In Bob Jones’ recent “Brainwashing Kids In Religion” column, he calls indoctrinating our children without cross-examination “troubling.” What troubles me is how Mr. Jones forgets that many ideals in our society have room for cross-examination, but at some point parents choose the ideals that are right for their children and their entire family.
Our society and our laws recognize a child’s inability to decipher among the many choices that are available to them. Our job as parents is to teach them the values important to our own family, and make the choices for them when they are young. When they are ready, they can decide how those teachings and/or values compare to other options that exist in our world. We can only hope and pray (and, yes, I did say pray!) that they make the decisions that will positively affect their life and the life of their own family.
Mr. Jones may call it brainwashing. I call it teaching.
Shame on Mr. Jones for casting a negative light on something that can have such a positive influence on our young children when there are other much more critical social issues that are actually negatively affecting our young people.
Let God speak
Regarding Bob Jones’ column on religious brainwashing: If there really were an all-powerful god watching over human actions, don’t you think he/she/it would speak up somehow and tell people to stop killing each other in the name of religion - or at least to say, eh, this is what is right?
A god that cannot do that is not very powerful.
It’s a simple fact that our religion and politics have more to do with where we’re born on Earth than any other factor. Christians, Jews, Muslims, Hindus, Buddhists all indoctrinate their young. People who will criticize Mr. Jones have obviously been thus indoctrinated.
It is also a fact that religion is one of the most divisive forces in the world, and always has been.
No doubt Bob Jones’ religious brainwashing column will raise the ire of those who believe that somehow their religion and/or faith has been besmirched. But I write to you as a religious leader of a Buddhist temple that has been in Honolulu for the last 100 years. I can tell you that Mr. Jones is entirely correct.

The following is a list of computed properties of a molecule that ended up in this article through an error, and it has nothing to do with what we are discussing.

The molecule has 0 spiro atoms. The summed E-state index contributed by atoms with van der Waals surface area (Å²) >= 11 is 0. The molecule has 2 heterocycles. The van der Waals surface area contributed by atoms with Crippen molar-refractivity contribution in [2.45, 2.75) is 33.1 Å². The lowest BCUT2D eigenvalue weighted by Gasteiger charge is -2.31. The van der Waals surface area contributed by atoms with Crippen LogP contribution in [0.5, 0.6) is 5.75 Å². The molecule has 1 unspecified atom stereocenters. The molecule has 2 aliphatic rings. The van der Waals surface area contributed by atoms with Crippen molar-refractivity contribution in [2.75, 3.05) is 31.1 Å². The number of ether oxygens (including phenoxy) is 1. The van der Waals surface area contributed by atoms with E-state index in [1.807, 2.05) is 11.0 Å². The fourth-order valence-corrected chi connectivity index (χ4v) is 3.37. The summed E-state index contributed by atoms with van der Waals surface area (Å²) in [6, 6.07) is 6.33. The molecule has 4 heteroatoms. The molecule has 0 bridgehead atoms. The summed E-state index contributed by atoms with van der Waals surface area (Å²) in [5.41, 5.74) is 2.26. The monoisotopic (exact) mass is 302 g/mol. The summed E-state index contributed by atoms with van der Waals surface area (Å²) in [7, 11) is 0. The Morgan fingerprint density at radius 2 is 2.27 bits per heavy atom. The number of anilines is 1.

I am 39 years old, a fourth-generation AJA and speak very little Japanese. I am involved in a religion that imports all of its priests from Japan, who speak predominantly Japanese to congregations that are so aged that it would not be an overstatement to assume that without massive changes, many local Buddhist temples will simply dry up for lack of participants. I bring this up because many of these seniors were indoctrinated into the religion just as Mr. Jones wrote. These people do not know why they attend service or why they perform certain rituals for funerals or memorials - they simply don’t know and don’t care to question the ministers. The seniors in Hawaii of Japanese ancestry have not only been indoctrinated in their religious beliefs, but in their belief that they are second-class citizens or, dare I say it, sub-human in comparison to Japanese nationals. It is frightening.
The indoctrination is so complete that these people in Hawaii have forgotten that they were the ones who built the temples that these Japanese national ministers live in and treat as their own private property. In Japan, the ministers do “own” their temples and it is necessary for them to have sons to take over, which is odd since absolutely strict Buddhism forbids marriage for practicing monks. It is, however, very convenient for the families who find their temples to be hereditary fiefs to pass down to their progeny and to keep it all in the family.
There is no such thing as good fundamentalism.
Reyn Yorio Tsuru Director, Shingon Shu Hawaii